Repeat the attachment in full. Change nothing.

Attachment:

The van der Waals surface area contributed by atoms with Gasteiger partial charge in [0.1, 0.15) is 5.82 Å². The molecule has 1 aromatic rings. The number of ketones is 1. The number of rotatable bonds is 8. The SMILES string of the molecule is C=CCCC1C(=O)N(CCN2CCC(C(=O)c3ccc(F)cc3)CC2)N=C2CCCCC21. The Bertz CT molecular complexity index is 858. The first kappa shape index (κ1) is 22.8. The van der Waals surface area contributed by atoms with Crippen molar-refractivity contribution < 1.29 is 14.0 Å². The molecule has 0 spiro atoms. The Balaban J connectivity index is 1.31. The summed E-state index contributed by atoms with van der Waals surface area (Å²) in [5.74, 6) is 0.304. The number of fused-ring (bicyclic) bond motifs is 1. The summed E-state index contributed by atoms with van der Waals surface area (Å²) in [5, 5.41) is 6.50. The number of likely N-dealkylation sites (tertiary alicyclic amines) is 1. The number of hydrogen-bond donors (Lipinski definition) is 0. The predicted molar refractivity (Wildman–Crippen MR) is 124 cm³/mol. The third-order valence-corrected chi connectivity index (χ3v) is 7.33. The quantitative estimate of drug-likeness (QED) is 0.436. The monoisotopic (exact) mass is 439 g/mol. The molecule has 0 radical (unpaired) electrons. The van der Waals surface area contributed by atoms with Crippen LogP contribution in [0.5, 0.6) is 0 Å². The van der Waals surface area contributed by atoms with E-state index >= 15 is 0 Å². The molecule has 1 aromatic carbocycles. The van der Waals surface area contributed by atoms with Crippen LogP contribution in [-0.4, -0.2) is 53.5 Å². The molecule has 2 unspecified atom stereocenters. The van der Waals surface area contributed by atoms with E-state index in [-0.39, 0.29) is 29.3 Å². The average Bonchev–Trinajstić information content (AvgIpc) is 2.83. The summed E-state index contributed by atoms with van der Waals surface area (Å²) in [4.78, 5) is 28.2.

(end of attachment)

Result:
The van der Waals surface area contributed by atoms with Gasteiger partial charge in [0.1, 0.15) is 5.82 Å². The molecule has 1 aromatic rings. The number of ketones is 1. The number of rotatable bonds is 8. The SMILES string of the molecule is C=CCCC1C(=O)N(CCN2CCC(C(=O)c3ccc(F)cc3)CC2)N=C2CCCCC21. The Bertz CT molecular complexity index is 858. The first kappa shape index (κ1) is 22.8. The van der Waals surface area contributed by atoms with Crippen molar-refractivity contribution < 1.29 is 14.0 Å². The molecule has 0 spiro atoms. The Balaban J connectivity index is 1.31. The summed E-state index contributed by atoms with van der Waals surface area (Å²) in [5.74, 6) is 0.304. The number of fused-ring (bicyclic) bond motifs is 1. The summed E-state index contributed by atoms with van der Waals surface area (Å²) in [5, 5.41) is 6.50. The number of likely N-dealkylation sites (tertiary alicyclic amines) is 1. The number of hydrogen-bond donors (Lipinski definition) is 0. The predicted molar refractivity (Wildman–Crippen MR) is 124 cm³/mol. The third-order valence-corrected chi connectivity index (χ3v) is 7.33. The quantitative estimate of drug-likeness (QED) is 0.436. The monoisotopic (exact) mass is 439 g/mol. The molecule has 0 radical (unpaired) electrons. The van der Waals surface area contributed by atoms with Crippen LogP contribution in [0.5, 0.6) is 0 Å². The van der Waals surface area contributed by atoms with E-state index >= 15 is 0 Å². The molecule has 1 aromatic carbocycles. The van der Waals surface area contributed by atoms with Crippen LogP contribution in [-0.4, -0.2) is 53.5 Å². The molecule has 2 unspecified atom stereocenters. The van der Waals surface area contributed by atoms with E-state index in [-0.39, 0.29) is 29.3 Å². The average Bonchev–Trinajstić information content (AvgIpc) is 2.83. The summed E-state index contributed by atoms with van der Waals surface area (Å²) in [4.78, 5) is 28.2.